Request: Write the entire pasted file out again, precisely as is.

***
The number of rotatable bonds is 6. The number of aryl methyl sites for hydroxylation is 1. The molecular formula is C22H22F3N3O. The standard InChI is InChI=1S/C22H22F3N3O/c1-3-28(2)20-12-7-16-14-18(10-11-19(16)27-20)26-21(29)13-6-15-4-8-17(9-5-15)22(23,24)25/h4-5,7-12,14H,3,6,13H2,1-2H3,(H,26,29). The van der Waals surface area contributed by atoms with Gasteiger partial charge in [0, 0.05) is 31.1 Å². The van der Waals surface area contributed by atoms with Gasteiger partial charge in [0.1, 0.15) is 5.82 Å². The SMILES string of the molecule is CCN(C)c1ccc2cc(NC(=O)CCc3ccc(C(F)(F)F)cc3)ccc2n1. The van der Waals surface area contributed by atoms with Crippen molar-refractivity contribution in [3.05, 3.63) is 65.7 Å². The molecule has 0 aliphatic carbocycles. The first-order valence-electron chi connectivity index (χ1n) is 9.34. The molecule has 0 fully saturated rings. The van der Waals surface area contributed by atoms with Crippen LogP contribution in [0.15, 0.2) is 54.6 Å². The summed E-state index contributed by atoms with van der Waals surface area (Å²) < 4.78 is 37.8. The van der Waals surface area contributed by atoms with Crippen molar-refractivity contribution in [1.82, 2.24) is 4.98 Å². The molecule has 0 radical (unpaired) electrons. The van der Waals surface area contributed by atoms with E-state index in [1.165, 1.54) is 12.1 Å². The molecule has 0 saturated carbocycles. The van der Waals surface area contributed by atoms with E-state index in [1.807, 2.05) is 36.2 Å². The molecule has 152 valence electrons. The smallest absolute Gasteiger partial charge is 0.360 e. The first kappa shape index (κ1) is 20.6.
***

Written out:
The number of rotatable bonds is 6. The number of aryl methyl sites for hydroxylation is 1. The molecular formula is C22H22F3N3O. The standard InChI is InChI=1S/C22H22F3N3O/c1-3-28(2)20-12-7-16-14-18(10-11-19(16)27-20)26-21(29)13-6-15-4-8-17(9-5-15)22(23,24)25/h4-5,7-12,14H,3,6,13H2,1-2H3,(H,26,29). The van der Waals surface area contributed by atoms with Gasteiger partial charge in [0, 0.05) is 31.1 Å². The van der Waals surface area contributed by atoms with Gasteiger partial charge in [0.1, 0.15) is 5.82 Å². The SMILES string of the molecule is CCN(C)c1ccc2cc(NC(=O)CCc3ccc(C(F)(F)F)cc3)ccc2n1. The van der Waals surface area contributed by atoms with Crippen molar-refractivity contribution in [3.05, 3.63) is 65.7 Å². The molecule has 0 aliphatic carbocycles. The first-order valence-electron chi connectivity index (χ1n) is 9.34. The molecule has 0 fully saturated rings. The van der Waals surface area contributed by atoms with Crippen LogP contribution in [0.15, 0.2) is 54.6 Å². The summed E-state index contributed by atoms with van der Waals surface area (Å²) < 4.78 is 37.8. The van der Waals surface area contributed by atoms with Crippen molar-refractivity contribution in [1.82, 2.24) is 4.98 Å². The molecule has 0 radical (unpaired) electrons. The van der Waals surface area contributed by atoms with E-state index in [1.165, 1.54) is 12.1 Å². The molecule has 0 saturated carbocycles. The van der Waals surface area contributed by atoms with E-state index in [1.807, 2.05) is 36.2 Å². The molecule has 152 valence electrons. The smallest absolute Gasteiger partial charge is 0.360 e. The first kappa shape index (κ1) is 20.6.